To George Gilmer
Philadelphia Dec. 15. 1792.
I recieved only two days ago your favor of Oct. 9. by Mr. Everett. He is now under the smallpox. I am rejoiced with the account he gives me of the invigoration of your system, and am anxious for your persevering in any course of regimen which may long preserve you to us.—We have just received the glorious news of the Prussian army being obliged to retreat, and hope it will be followed by some proper catastrophe on them. This news has given wry faces to our monocrats here, but sincere joy to the great body of citizens. It arrived only in the afternoon yesterday, and the bells were rung, and some illuminations took place in the evening.—A proposition has been made to Congress to begin sinking the public debt by a tax on pleasure horses; that is to say, on all horses not employed for the draught or farm. It is said there is not a horse of that description Eastward of New York. And as to call this a direct tax would oblige them to proportion it among the states according to the census, they chuse to class it among the indirect taxes.—We have a glimmering hope of peace from the Northern Indians, but from those of the South there is danger of war. Wheat is at a dollar and a fifth here. Do not sell yours till the market begins to fall. You may lose a penny or two in the bushel then, but might lose a shilling or two now. Present me affectionately to Mrs. Gilmer. Your’s sincerely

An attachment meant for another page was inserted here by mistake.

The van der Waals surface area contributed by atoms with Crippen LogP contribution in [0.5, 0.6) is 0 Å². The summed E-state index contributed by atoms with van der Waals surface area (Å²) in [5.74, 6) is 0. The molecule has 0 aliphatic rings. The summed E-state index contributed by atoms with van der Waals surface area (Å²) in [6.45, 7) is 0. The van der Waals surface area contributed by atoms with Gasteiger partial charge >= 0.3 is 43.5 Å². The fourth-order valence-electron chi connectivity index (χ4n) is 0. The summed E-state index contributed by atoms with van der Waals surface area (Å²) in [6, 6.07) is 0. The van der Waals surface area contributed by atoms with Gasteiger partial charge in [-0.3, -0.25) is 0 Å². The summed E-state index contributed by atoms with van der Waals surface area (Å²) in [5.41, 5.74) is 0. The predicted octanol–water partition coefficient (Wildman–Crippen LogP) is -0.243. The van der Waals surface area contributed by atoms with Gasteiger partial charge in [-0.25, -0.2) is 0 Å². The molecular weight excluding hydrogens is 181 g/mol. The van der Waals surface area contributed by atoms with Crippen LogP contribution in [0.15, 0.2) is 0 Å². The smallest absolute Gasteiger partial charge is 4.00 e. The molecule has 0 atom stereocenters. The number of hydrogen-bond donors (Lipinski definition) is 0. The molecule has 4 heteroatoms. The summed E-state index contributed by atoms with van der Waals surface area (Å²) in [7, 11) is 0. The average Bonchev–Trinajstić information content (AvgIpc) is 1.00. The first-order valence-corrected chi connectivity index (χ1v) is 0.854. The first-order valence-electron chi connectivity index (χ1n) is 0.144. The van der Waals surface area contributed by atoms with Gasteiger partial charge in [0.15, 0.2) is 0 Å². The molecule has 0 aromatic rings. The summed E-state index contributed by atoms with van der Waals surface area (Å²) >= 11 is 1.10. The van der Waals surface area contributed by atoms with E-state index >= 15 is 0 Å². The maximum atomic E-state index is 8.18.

PrC (DLC) at foot of text: “Dr. Gilmer.”
Alexander Hamilton’s report to Congress on the redemption of the public debt, 30 Nov. 1792, had suggested a tax on pleasure horses as one means for funding the first year’s annuity in his plan to redeem the public debt (Syrett, Hamilton description begins Harold C. Syrett and others, eds., The Papers of Alexander Hamilton, New York, 1961–87, 27 vols. description ends , xiii, 269–70).